Sundays before Lent

The very idea of “Sundays before Lent” is an abomination before the Lord.

Lent is plenty long enough.

The C of E has multiple Sundays before Lent in its most recent Calendar. Today, we were caught out in the office by it. The trouble is, people who prepare “worship resources” devise their offerings according to how many they think they can sell and to whom. Might is right when it comes to publishers. Thus, hymn choices for next Sunday had been made some time ago, according to the suggestions of the Royal School of Church Music which follows England’s local use. Today when it came to checking the hymns against the Collect and the Readings, they seemed to bear no resemblance. It is not the first time I’ve been caught out because the C of E in its wisdom departs from the internationally agreed readings of the Revised Common Lectionary.


Time we marched south and reconverted England, I say. Any suggestions as to which dioceses we should take first?


  1. I mourn the loss of Septuagesima, Sexagesima and Quinquagesima. I do acknowledge that the Prayerbook has been revised, but it would have been nice to have recieved an explanation in a homily at the time to explain why this is better for our souls.

    As for Sundays before Lent – Ugh!! Neither one thing nor the other.

    Does anyone remember Quadragesima and what is was four week before?

  2. Wait, wait. Before heading south to convert the liturgists, spare a thought for the overseas congregations in Argyll. The congregation in Tighnabruaich has recently grown by 25% (i.e. — we have two new members). The very dedicated, attentive newcomer said to me after the service, ‘What lectionary are you using? I tried to look up the readings in advance, but you never seem to use the lectionary.’ Slightly bewildered, I said ‘I use the lectionary. The Revised Common Lectionary. Was it, perhaps, that you prepared the readings for Epiphany 5, while we kept Candlemas?’ ‘No,’ said he. ‘They didn’t fit last time either.’ It turns out he was using the lectionary readings as printed in the Oban Times — from the 1929 prayer book. I don’t think I managed to convince him at all that Oban needs to catch up a bit.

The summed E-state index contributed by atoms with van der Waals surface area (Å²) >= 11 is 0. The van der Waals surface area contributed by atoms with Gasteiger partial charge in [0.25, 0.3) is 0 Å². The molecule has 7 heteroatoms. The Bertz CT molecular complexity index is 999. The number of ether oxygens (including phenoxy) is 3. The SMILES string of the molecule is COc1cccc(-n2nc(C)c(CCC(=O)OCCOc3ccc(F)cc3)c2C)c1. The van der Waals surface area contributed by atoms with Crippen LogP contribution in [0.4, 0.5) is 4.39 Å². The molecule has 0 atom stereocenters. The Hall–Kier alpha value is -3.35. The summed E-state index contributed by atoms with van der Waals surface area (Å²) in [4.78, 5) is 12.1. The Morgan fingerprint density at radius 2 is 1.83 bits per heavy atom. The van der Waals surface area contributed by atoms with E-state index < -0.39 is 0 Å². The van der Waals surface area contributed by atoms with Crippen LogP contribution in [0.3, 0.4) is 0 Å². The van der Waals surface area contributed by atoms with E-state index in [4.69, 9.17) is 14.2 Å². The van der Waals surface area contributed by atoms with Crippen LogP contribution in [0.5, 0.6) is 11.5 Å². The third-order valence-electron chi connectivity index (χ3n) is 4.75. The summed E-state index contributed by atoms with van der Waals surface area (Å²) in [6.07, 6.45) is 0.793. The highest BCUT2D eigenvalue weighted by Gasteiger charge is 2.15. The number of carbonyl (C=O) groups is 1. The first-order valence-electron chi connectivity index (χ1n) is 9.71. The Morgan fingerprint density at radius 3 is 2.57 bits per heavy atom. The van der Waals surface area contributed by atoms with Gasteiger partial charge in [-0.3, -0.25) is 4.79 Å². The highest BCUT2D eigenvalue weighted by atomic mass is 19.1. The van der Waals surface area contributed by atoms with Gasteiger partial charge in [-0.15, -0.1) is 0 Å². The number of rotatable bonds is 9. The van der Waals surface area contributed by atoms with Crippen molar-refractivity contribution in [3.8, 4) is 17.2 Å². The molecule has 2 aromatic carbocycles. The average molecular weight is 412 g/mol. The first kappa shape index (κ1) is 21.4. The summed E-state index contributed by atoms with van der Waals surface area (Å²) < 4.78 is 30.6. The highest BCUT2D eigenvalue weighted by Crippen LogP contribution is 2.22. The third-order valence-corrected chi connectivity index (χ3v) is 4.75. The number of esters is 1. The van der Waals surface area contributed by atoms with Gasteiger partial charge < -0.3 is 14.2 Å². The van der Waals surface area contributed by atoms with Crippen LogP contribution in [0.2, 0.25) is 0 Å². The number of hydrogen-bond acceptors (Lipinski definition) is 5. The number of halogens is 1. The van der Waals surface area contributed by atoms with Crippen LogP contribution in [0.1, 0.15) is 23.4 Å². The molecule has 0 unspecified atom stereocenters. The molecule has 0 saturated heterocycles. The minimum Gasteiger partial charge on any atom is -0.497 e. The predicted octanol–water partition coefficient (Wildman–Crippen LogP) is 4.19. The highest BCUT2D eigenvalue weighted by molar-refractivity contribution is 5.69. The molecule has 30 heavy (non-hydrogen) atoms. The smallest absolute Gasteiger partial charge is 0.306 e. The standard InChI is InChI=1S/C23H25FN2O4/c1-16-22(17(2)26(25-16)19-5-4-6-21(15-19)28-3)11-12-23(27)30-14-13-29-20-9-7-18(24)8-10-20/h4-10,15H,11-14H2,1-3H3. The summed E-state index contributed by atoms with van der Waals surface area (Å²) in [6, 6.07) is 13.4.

3. Andrew says

    Dioceses to reconquer: Carlisle (BPC was there in 1745)
    Sodor and Man (nice boat ride-take your own motorbike)
    Does any other local paper publish the 1929 lectionary? Perhaps the Dundee Courier has the 1637 readings (do not commemorate Charles the Martyr – not yet dead)

  4. I’d second Carlisle. Let’s get them before they get us.

  5. I can already hear the hymn you lot are going to sing next Sunday; it goes like this:
    ‘Hey, Johnny Cope, are you a waking yet,
    Or are your drums a beatin’ yet?
    If you were waking I would wait,
    To gang to the coals in the morning’!

    Rest of it here. All Scottish propoganda of course.

  6. Come on dwon to Durham. The see isn’t vacant, but the bishop is.

  7. kelvin says

    Well, it did not take long before Jacobite songs started to be heard, even if they are being sung in Canada.

    Stewart, Septuagesima, Sexagesima and Quinquagesima were effectively just posh Sundays before Lent. We must rejoice that they are gone.

  8. Possibly Sundays before Lent have been put in for those organising the flower rotas. Penitential seasons are quite a relief for flower rota organisers.

  9. Winchester is a long way to go, but its condition is similar to that of Durham.

  10. That particular Jacobite song is an audience favourite for me – even if I have only recorded an anglicized
    version of the lyrics.

  11. Had a look at Wikipedia for Septuagesima. It indicates that this and the other sundays where taken out by Second Vactican Council. From what Kelvin has said – posh Sundays before Lent – just renaming them as Third, Second, etc before Lent seems odd.

  12. kelvin says

    I think that the wikipedia article is unusually poor. It is not written from a neutral point of view and presumes that Septuagesima was abandoned by every Anglican on the same day at a stroke. Anglicans don’t do things like that.

    Well, they don’t yet, though may do after next week or next year.

  13. Dennis says

    I’d suggest a couple of dioceses here in the US: Pittsburgh and San Joaquin. Perhaps South Carolina, too, while you are at it.

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